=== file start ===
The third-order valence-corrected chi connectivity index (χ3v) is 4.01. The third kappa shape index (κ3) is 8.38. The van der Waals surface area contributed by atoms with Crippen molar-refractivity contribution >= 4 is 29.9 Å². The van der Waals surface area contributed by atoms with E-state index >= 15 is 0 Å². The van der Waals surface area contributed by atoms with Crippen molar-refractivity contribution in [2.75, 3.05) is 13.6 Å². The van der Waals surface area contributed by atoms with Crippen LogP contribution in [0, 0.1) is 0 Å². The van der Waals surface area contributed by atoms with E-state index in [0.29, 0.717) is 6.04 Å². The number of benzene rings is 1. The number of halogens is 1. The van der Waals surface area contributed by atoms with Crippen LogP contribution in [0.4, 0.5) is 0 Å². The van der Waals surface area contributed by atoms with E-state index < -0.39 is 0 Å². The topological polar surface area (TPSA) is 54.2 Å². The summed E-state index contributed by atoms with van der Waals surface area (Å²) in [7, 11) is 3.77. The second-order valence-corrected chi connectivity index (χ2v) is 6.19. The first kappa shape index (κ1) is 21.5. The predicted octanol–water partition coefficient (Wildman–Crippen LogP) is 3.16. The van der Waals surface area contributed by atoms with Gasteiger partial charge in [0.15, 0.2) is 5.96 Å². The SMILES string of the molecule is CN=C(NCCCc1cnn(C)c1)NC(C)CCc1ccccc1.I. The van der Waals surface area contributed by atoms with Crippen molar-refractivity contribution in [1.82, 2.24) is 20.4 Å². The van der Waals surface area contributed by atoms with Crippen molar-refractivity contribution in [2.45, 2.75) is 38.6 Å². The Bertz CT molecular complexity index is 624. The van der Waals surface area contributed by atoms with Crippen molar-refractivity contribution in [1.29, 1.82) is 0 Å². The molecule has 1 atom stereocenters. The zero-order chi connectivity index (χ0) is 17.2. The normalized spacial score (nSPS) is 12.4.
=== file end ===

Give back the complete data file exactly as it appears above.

The third-order valence-corrected chi connectivity index (χ3v) is 4.01. The third kappa shape index (κ3) is 8.38. The van der Waals surface area contributed by atoms with Crippen molar-refractivity contribution >= 4 is 29.9 Å². The van der Waals surface area contributed by atoms with E-state index >= 15 is 0 Å². The van der Waals surface area contributed by atoms with Crippen molar-refractivity contribution in [2.75, 3.05) is 13.6 Å². The van der Waals surface area contributed by atoms with Crippen LogP contribution in [0, 0.1) is 0 Å². The van der Waals surface area contributed by atoms with E-state index in [0.29, 0.717) is 6.04 Å². The number of benzene rings is 1. The number of halogens is 1. The van der Waals surface area contributed by atoms with Crippen LogP contribution in [0.4, 0.5) is 0 Å². The van der Waals surface area contributed by atoms with E-state index < -0.39 is 0 Å². The topological polar surface area (TPSA) is 54.2 Å². The summed E-state index contributed by atoms with van der Waals surface area (Å²) in [7, 11) is 3.77. The second-order valence-corrected chi connectivity index (χ2v) is 6.19. The first kappa shape index (κ1) is 21.5. The predicted octanol–water partition coefficient (Wildman–Crippen LogP) is 3.16. The van der Waals surface area contributed by atoms with Gasteiger partial charge in [0.15, 0.2) is 5.96 Å². The SMILES string of the molecule is CN=C(NCCCc1cnn(C)c1)NC(C)CCc1ccccc1.I. The van der Waals surface area contributed by atoms with Crippen molar-refractivity contribution in [1.82, 2.24) is 20.4 Å². The van der Waals surface area contributed by atoms with Crippen molar-refractivity contribution in [2.45, 2.75) is 38.6 Å². The Bertz CT molecular complexity index is 624. The van der Waals surface area contributed by atoms with Crippen molar-refractivity contribution in [1.29, 1.82) is 0 Å². The molecule has 1 atom stereocenters. The zero-order chi connectivity index (χ0) is 17.2. The normalized spacial score (nSPS) is 12.4.